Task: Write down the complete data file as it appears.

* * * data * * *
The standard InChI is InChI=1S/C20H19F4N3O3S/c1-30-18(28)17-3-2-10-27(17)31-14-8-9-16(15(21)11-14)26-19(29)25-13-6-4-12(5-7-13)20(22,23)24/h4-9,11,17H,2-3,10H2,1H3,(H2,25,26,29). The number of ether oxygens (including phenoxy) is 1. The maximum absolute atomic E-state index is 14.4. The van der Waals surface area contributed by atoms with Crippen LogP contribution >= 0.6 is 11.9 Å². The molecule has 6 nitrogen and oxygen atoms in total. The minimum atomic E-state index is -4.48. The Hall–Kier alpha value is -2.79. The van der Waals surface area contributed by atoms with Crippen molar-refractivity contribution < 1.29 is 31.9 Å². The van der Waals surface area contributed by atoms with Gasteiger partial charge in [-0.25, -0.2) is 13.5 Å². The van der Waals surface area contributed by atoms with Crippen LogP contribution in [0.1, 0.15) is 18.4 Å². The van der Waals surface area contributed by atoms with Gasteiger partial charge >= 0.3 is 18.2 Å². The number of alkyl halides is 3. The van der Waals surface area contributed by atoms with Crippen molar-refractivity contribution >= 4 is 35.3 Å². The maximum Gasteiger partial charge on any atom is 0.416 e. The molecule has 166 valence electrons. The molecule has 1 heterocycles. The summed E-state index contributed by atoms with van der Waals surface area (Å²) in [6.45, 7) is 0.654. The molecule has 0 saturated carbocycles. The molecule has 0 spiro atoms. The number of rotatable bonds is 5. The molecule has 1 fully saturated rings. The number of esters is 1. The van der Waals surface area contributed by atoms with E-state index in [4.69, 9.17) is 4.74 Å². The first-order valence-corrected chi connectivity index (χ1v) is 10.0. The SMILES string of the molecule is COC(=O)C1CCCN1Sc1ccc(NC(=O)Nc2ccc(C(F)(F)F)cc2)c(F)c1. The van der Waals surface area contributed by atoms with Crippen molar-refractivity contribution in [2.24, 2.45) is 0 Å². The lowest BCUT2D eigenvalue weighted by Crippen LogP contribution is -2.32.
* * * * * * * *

The standard InChI is InChI=1S/C20H19F4N3O3S/c1-30-18(28)17-3-2-10-27(17)31-14-8-9-16(15(21)11-14)26-19(29)25-13-6-4-12(5-7-13)20(22,23)24/h4-9,11,17H,2-3,10H2,1H3,(H2,25,26,29). The number of ether oxygens (including phenoxy) is 1. The maximum absolute atomic E-state index is 14.4. The van der Waals surface area contributed by atoms with Crippen LogP contribution >= 0.6 is 11.9 Å². The molecule has 6 nitrogen and oxygen atoms in total. The minimum atomic E-state index is -4.48. The Hall–Kier alpha value is -2.79. The van der Waals surface area contributed by atoms with Crippen molar-refractivity contribution < 1.29 is 31.9 Å². The van der Waals surface area contributed by atoms with Gasteiger partial charge in [-0.25, -0.2) is 13.5 Å². The van der Waals surface area contributed by atoms with Crippen LogP contribution in [0.1, 0.15) is 18.4 Å². The van der Waals surface area contributed by atoms with Gasteiger partial charge >= 0.3 is 18.2 Å². The number of alkyl halides is 3. The van der Waals surface area contributed by atoms with Crippen molar-refractivity contribution >= 4 is 35.3 Å². The maximum Gasteiger partial charge on any atom is 0.416 e. The molecule has 166 valence electrons. The molecule has 1 heterocycles. The summed E-state index contributed by atoms with van der Waals surface area (Å²) in [6.45, 7) is 0.654. The molecule has 0 saturated carbocycles. The molecule has 0 spiro atoms. The number of rotatable bonds is 5. The molecule has 1 fully saturated rings. The number of esters is 1. The van der Waals surface area contributed by atoms with E-state index in [4.69, 9.17) is 4.74 Å². The first-order valence-corrected chi connectivity index (χ1v) is 10.0. The SMILES string of the molecule is COC(=O)C1CCCN1Sc1ccc(NC(=O)Nc2ccc(C(F)(F)F)cc2)c(F)c1. The van der Waals surface area contributed by atoms with Crippen molar-refractivity contribution in [2.24, 2.45) is 0 Å². The lowest BCUT2D eigenvalue weighted by Crippen LogP contribution is -2.32.